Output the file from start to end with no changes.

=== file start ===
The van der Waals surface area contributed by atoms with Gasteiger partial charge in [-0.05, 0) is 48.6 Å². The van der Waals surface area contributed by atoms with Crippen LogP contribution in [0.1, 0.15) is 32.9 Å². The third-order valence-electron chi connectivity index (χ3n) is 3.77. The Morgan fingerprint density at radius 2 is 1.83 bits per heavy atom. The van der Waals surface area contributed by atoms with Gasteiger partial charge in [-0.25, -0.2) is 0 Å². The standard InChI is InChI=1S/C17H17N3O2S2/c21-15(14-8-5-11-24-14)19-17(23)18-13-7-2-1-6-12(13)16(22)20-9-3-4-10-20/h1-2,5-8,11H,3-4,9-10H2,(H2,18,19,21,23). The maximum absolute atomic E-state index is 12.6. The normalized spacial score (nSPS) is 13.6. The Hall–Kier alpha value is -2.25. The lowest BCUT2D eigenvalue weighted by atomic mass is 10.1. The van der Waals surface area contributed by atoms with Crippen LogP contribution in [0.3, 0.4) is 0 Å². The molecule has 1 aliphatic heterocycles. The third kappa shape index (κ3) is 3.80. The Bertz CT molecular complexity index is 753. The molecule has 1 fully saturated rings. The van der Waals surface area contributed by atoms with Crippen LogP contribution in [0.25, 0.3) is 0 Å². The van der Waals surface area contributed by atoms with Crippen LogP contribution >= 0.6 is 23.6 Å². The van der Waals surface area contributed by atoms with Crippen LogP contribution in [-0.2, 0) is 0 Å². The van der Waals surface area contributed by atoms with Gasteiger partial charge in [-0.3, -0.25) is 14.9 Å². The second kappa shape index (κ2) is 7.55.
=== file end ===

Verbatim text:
The van der Waals surface area contributed by atoms with Gasteiger partial charge in [-0.05, 0) is 48.6 Å². The van der Waals surface area contributed by atoms with Crippen LogP contribution in [0.1, 0.15) is 32.9 Å². The third-order valence-electron chi connectivity index (χ3n) is 3.77. The Morgan fingerprint density at radius 2 is 1.83 bits per heavy atom. The van der Waals surface area contributed by atoms with Gasteiger partial charge in [-0.25, -0.2) is 0 Å². The standard InChI is InChI=1S/C17H17N3O2S2/c21-15(14-8-5-11-24-14)19-17(23)18-13-7-2-1-6-12(13)16(22)20-9-3-4-10-20/h1-2,5-8,11H,3-4,9-10H2,(H2,18,19,21,23). The maximum absolute atomic E-state index is 12.6. The normalized spacial score (nSPS) is 13.6. The Hall–Kier alpha value is -2.25. The lowest BCUT2D eigenvalue weighted by atomic mass is 10.1. The van der Waals surface area contributed by atoms with Crippen LogP contribution in [0.3, 0.4) is 0 Å². The molecule has 1 aliphatic heterocycles. The third kappa shape index (κ3) is 3.80. The Bertz CT molecular complexity index is 753. The molecule has 1 fully saturated rings. The van der Waals surface area contributed by atoms with Crippen LogP contribution in [0.25, 0.3) is 0 Å². The van der Waals surface area contributed by atoms with Crippen LogP contribution >= 0.6 is 23.6 Å². The van der Waals surface area contributed by atoms with Crippen LogP contribution in [-0.2, 0) is 0 Å². The van der Waals surface area contributed by atoms with Gasteiger partial charge in [-0.3, -0.25) is 14.9 Å². The second kappa shape index (κ2) is 7.55.